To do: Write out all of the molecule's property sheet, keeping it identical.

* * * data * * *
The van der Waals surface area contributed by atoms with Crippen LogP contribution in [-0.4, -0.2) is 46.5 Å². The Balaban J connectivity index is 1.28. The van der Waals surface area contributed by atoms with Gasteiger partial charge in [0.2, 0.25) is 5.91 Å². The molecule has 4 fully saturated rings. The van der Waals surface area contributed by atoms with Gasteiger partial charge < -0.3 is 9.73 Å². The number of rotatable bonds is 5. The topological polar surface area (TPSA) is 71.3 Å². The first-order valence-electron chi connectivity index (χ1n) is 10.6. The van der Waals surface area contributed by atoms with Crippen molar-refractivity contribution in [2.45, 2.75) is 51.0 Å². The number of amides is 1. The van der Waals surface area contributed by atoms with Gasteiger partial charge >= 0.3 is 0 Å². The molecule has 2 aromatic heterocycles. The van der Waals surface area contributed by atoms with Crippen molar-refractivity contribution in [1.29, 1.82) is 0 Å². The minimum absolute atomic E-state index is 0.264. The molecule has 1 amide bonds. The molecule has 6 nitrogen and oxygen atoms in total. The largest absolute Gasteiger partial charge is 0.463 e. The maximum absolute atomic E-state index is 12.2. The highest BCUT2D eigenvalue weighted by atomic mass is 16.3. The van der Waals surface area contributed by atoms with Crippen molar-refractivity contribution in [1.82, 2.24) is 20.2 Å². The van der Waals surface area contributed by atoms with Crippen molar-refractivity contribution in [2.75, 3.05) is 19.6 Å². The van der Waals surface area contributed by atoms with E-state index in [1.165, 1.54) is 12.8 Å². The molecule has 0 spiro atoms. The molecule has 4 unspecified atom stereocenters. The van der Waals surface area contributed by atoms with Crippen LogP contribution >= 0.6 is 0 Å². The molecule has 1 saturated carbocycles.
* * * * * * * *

The van der Waals surface area contributed by atoms with Crippen LogP contribution in [-0.4, -0.2) is 46.5 Å². The Balaban J connectivity index is 1.28. The van der Waals surface area contributed by atoms with Gasteiger partial charge in [0.2, 0.25) is 5.91 Å². The molecule has 4 fully saturated rings. The van der Waals surface area contributed by atoms with Gasteiger partial charge < -0.3 is 9.73 Å². The number of rotatable bonds is 5. The topological polar surface area (TPSA) is 71.3 Å². The first-order valence-electron chi connectivity index (χ1n) is 10.6. The van der Waals surface area contributed by atoms with Crippen molar-refractivity contribution in [2.45, 2.75) is 51.0 Å². The number of amides is 1. The van der Waals surface area contributed by atoms with Gasteiger partial charge >= 0.3 is 0 Å². The molecule has 2 aromatic heterocycles. The van der Waals surface area contributed by atoms with Crippen molar-refractivity contribution in [1.29, 1.82) is 0 Å². The minimum absolute atomic E-state index is 0.264. The molecule has 1 amide bonds. The molecule has 6 nitrogen and oxygen atoms in total. The largest absolute Gasteiger partial charge is 0.463 e. The maximum absolute atomic E-state index is 12.2. The highest BCUT2D eigenvalue weighted by atomic mass is 16.3. The van der Waals surface area contributed by atoms with Crippen molar-refractivity contribution in [1.82, 2.24) is 20.2 Å². The van der Waals surface area contributed by atoms with Crippen molar-refractivity contribution in [2.75, 3.05) is 19.6 Å². The van der Waals surface area contributed by atoms with E-state index in [1.165, 1.54) is 12.8 Å². The molecule has 0 spiro atoms. The molecule has 4 unspecified atom stereocenters. The van der Waals surface area contributed by atoms with Crippen LogP contribution >= 0.6 is 0 Å². The molecule has 1 saturated carbocycles.